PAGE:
I have created this site to be a support those with ALS and their familes, contributing a portion of my profit to ALS organizations locally and to those with special needs.
I do not have ALS but I have a passion to be a vessel to
help those who do through those I know who have ALS and those who work with those with ALS and their families.

Tuesday, July 3, 2012

Touched Deeply:Stephanie Glidden:Natalie Fognani

I was checking a response to a post on Inspire.com tonight.
Last night I had responded to a couple women who had stated they seldom see blogs on ALS .
I shared the site on facebook and this blog.
The response tonight included many links I will spend a lot of time viewing the blogs and definitely will share them.

I am still just touching the iceberg with Stephanie Glidden's blog: http://walkingthroughthevalley.com/category/living-with-terminal-illness/

I had a little trouble finding the continuation of the story on the front page but dug around in the archives to the above page.
Stephanie trusts God in ways that I can learn from and shows where I leave way too much room for me.

I don't live with ALS in the sense of having it physically or being a caregiver. Rather I live with ALS because it's a passion God has so deeply put in my heart using my dear friend, Dwayne who is a caregiver for ALS patients and just lost his friend, Danny to ALS not so long ago as well as other losses.
The more I learn, my passion grows and at times I feel heavy with grief  I seem to feel it with many experiencing it.

Then there are other times I soar with many of you because you hold out hope in the midst of hopelessness and don't stop hoping.
I fall so short of how your living life in the midst of loss and frustrations.

I am painfully aware as many of you are, that there is this, that and the other for cancer awareness and cure, liver transplants, diabetes awareness and cures. The list goes on and on.

I rejoice that so many are continually stepping up to the plate where no cures seem in site and answers so uncertain for ALS. Yet more lives are wasting away and lost while we go forward.

I will leave you this and hope to spend more time with Stephanie's blog before I can even go on with the next. It's a wealth of hope, and her walk through it all.

I am going to quote Stephanie here and post the video to watch. When you are done, please go explore and read Stephanie's blog, please!
Rebecca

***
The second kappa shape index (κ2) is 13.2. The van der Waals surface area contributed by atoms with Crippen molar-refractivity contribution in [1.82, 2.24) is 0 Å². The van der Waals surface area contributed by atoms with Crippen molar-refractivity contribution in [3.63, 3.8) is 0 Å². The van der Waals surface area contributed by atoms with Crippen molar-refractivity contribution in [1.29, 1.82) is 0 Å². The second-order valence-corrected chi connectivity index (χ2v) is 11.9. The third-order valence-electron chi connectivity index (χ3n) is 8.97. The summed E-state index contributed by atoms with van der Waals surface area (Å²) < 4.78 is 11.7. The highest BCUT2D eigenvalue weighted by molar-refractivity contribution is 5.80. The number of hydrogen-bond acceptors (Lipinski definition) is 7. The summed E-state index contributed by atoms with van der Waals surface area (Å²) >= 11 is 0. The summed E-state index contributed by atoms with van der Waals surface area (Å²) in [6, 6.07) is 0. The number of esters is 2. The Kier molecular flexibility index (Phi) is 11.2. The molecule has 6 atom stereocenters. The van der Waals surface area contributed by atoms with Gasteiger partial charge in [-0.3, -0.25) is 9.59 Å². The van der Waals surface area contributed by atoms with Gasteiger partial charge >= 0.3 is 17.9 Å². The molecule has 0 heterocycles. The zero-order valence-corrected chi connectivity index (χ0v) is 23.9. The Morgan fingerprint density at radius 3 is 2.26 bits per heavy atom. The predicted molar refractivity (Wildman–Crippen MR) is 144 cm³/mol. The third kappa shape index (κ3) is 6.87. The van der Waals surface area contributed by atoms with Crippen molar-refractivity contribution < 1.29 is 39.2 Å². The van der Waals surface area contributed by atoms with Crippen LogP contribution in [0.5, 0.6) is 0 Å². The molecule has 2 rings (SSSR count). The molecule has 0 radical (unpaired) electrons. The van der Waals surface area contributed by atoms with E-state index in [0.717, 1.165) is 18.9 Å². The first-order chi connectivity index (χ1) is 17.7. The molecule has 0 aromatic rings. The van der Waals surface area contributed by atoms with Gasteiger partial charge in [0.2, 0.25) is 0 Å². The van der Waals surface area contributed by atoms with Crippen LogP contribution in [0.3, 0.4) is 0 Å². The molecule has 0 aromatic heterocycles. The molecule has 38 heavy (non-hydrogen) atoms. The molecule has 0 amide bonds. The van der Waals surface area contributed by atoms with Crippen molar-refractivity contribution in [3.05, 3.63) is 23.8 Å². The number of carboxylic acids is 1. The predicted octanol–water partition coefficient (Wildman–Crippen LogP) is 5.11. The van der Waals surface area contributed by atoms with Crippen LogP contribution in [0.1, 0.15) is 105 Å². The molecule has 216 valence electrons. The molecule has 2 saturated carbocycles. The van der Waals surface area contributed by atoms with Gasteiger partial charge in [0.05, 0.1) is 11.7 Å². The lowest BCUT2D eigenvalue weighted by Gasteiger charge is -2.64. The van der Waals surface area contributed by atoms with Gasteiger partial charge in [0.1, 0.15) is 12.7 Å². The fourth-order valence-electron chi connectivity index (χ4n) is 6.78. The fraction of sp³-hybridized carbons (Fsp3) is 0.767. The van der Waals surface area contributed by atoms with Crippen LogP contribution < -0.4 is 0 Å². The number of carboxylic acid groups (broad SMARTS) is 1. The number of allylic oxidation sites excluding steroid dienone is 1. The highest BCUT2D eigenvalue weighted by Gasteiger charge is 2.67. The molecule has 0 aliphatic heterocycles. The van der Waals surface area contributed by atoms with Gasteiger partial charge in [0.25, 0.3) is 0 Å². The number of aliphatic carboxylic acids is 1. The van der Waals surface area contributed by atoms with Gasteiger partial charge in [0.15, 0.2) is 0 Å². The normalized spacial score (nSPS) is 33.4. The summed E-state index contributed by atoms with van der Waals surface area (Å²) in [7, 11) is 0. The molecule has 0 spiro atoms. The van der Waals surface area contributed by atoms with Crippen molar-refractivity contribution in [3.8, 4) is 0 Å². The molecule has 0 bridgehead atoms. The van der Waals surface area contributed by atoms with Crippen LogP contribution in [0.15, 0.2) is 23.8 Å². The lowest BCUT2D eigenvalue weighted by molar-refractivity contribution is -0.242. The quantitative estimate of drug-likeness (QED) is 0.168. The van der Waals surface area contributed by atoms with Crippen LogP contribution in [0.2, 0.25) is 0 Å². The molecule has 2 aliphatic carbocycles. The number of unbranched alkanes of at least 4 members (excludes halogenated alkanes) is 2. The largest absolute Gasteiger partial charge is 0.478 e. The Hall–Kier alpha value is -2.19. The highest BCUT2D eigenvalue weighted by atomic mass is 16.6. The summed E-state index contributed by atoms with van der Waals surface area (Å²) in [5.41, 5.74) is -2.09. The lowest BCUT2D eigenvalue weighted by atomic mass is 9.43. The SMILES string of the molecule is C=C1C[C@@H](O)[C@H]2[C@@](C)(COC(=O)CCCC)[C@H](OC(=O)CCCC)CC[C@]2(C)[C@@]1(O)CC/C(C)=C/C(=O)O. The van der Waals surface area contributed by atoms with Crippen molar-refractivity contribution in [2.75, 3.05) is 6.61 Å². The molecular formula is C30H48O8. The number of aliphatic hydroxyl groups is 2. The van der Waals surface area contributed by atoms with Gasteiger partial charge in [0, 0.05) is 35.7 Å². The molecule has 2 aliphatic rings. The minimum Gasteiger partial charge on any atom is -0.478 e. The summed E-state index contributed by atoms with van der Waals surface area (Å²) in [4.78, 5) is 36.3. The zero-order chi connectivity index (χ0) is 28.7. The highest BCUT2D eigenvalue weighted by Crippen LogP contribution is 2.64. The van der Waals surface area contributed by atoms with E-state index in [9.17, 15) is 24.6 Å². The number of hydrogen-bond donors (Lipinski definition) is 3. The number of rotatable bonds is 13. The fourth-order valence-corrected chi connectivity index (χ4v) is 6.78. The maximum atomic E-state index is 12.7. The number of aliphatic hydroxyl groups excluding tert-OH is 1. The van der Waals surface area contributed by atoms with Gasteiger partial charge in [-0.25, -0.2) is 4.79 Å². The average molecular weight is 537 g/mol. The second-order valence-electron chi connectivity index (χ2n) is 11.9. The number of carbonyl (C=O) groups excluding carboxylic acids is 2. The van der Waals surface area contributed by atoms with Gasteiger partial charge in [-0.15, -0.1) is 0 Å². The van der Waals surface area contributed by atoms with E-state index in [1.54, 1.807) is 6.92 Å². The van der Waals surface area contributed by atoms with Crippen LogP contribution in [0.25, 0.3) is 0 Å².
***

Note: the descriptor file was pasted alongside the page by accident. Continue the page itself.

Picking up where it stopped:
In 2011, a poem written by a Colorado woman named Natalie Fognani  was turned into a song by musician Lucas Hoge. The song is called “How Was I To Know?” When Natalie wrote it, she could no longer walk, talk, or move her arms and hands. Folks, she wrote the song with her toe (a hot pink painted one at that, love it!) Natalie was trapped inside a body that didn’t work any more because of ALS. Her dream was to have her poem made into a song, which thanks to a group of special people, she was able to see her dream come true before she passed away a few months later.
For a woman who was weak and frail, she has a message that is strong and true. It’s a message we can’t afford to miss.
I read an interview that was done with Natalie. This is what she said:
“It occurred to me that most people take it for granted that they can talk and hug and kiss. I had taken all those things for granted. How was I to know I’d be in this condition? I looked forward to retirement, a next vacation. I took my good health for granted, friendships and relationships. I didn’t thank God enough for the blessings in my life”

The Little Big Things

It’s hard not to take the everyday things for granted.  But I hope Natalie’s song will cause you to slow down. To focus on the little things in life today. To appreciate your Monday, and every other day of the week you can hug your kids, kiss your husband or walk to the mailbox. It’s the little things, but they really are the big things after all, aren’t they?
Here is the video that was made for the song.It starts out with how the song was made, and then the musician meets Natalie and performs for her.  I’ll just warn you ahead of time: Get your tissues.

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